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Leader of the Opposition Arnhim Eustace says there is a risk involved in any effort to reduce the voters’ list, but the only other option is to do nothing.

“Any decision you make in relation to reducing the list, has to recognize one thing: That to some extent there is a risk in doing it, on both sides, but the list cannot otherwise come down.

“So it is either you decide that I am leaving the list so forever or you do something which is relatively arbitrary and that is those person who have the old ID card from such and such a date, they can’t vote. That is the only thing right now in a practical sense, but as you say, there is also a danger associated with it,” Eustace told a caller to his weekly radio programme on Monday.

Prime Minister Ralph Gonsalves told Parliament last month that Supervisor of Elections Sylvia Findlay-Scrubb is proposing that the names of those persons who registered as voters before Jan. 1 2014 and who have not updated their registration over the 10-year intervening period be deleted from the voters’ list due to be published on Oct. 14, 2014 or the voter’s list to be published by the Jan. 15, 2015.

The voters’ list, which, at 105,919, has just 3,269 electors fewer than the population of St. Vincent and the Grenadines in 2012.

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A caller to the programme on Monday asked Eustace to comment on the latest proposal.

“It is obvious that the list can’t be right. It is also very clear that when you see the breakout of persons who now have the new ID card, which is 68 thousand or so, and 37,000 not having it, that a lot of those 37,000 are not here (have migrated),” Eustace said.

“The difficulty in this exercise has been because you don’t have immigration records to see if people had come back here in a five-year period; it is very difficult to identify who those people are,” he said.

SVG’s election laws bar from voting in an election a person who has not returned to SVG for five consecutive years leading up to that election.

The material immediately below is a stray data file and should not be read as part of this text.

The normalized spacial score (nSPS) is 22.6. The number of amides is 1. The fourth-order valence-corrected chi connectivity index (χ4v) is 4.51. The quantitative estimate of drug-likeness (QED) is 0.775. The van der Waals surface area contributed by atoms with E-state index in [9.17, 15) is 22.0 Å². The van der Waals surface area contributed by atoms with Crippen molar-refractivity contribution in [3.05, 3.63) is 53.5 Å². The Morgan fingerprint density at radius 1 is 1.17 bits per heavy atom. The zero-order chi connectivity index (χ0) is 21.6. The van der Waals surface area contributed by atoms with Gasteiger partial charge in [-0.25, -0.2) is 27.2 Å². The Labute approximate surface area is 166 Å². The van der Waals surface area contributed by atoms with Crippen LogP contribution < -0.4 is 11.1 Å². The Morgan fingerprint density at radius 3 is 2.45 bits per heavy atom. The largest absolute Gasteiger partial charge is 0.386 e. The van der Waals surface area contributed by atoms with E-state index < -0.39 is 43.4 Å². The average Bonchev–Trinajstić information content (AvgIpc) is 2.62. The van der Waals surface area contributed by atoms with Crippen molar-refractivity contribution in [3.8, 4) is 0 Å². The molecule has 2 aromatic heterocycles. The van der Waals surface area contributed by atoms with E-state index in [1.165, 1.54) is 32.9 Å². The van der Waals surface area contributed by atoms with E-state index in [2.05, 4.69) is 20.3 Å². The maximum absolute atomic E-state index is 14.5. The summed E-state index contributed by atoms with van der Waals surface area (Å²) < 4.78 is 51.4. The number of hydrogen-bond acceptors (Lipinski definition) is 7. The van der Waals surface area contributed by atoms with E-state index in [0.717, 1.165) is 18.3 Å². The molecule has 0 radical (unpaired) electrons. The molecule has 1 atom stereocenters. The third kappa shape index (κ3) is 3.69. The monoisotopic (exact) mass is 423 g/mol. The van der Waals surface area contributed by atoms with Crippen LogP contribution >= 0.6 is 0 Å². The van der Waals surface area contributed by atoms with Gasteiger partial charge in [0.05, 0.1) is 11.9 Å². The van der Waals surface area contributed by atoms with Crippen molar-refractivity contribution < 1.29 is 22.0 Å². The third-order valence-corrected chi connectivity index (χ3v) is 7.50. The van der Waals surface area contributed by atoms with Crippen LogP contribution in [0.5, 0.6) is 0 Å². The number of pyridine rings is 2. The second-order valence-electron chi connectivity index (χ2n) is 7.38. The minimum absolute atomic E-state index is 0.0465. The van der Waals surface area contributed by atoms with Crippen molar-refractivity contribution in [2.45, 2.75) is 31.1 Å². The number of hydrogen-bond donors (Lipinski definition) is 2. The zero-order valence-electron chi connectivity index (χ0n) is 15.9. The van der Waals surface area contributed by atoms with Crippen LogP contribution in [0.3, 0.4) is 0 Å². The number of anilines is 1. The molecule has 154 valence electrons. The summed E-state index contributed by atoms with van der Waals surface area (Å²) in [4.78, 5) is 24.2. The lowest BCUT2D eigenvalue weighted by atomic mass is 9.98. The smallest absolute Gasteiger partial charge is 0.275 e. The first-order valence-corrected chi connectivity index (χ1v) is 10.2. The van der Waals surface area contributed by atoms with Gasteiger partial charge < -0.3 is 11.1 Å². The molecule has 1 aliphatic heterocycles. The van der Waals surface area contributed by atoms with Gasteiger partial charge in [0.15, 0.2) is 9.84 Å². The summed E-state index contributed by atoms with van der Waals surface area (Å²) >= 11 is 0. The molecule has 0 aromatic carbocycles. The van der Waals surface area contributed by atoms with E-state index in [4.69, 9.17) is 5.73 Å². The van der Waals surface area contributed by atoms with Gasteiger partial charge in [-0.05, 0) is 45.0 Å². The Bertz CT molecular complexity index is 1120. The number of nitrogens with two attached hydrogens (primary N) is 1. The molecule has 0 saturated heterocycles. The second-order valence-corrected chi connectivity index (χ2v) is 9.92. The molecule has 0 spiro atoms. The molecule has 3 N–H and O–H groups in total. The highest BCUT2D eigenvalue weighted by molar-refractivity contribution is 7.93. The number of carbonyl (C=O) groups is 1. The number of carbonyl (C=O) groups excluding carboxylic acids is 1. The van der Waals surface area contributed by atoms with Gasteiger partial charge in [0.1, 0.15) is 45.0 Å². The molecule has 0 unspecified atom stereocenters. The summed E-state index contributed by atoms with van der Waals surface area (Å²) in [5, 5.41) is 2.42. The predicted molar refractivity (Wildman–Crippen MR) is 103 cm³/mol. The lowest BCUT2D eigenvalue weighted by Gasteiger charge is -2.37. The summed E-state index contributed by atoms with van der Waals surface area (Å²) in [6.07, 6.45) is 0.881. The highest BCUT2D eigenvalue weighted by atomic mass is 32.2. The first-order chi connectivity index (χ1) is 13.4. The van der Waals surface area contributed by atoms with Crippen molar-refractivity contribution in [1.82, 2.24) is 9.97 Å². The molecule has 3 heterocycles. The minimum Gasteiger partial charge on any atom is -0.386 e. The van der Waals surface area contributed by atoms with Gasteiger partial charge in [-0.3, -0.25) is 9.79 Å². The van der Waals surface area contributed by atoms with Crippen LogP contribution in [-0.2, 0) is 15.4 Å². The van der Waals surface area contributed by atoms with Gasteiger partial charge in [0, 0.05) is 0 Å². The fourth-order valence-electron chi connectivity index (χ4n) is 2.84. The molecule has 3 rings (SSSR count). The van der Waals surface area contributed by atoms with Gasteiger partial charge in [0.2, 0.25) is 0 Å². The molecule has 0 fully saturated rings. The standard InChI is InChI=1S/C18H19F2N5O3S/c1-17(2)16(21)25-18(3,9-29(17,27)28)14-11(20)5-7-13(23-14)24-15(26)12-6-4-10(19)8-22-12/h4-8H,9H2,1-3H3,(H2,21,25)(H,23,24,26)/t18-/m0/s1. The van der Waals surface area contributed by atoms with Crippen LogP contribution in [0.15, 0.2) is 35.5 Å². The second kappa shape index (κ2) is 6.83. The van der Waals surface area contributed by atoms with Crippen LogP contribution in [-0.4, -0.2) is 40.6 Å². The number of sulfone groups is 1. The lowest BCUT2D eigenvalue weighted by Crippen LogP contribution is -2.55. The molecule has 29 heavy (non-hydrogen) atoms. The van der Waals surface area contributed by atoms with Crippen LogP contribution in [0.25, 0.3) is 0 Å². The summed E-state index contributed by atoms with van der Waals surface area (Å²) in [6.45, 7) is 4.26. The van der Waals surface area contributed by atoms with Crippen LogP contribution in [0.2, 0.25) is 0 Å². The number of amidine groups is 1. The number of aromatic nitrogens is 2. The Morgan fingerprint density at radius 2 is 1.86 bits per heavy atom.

“… In an effort to get the list reduced, there are only one or two things you can do: If you can get accurately the number of persons who are dead and still on the list and those who came back within a five-year period and are still here. But those who never came back, or didn’t come back within a five-year timeframe; it is very difficult to tell,” Eustace said.

“But, practically, you will never get the information immigration-wise to change the list. So, you can’t use the five-year — you have to use the date of issue of the old ID card,” he further stated.

2 replies on “Risks involved in reducing voters’ list — Eustace”

  1. What is the matter with Mr. Eustace? Why doesn’t he know that all around the world the list of voters is declared null and void after the results of the previous election are declared valid?

    When a new election is called voters have to either go to a government office to register anew or are visited at their homes by specially appointed persons who record their names after determining their eligibility to vote.

    Such systems are not foolproof but together with the posting of voters’ lists in public places certainly reduce the possibility of impersonation and multiple voting.

    Why isn’t such a system in place in SVG?

  2. I think that Mr Eustace thinks that his role in opposition is to oppose any and all ideas that the Government comes up with.
    I say, if the government has a good idea, it is the duty of the opposition to either shut up or get in line to support it.
    The reduction of the votes list is indeed a good idea.

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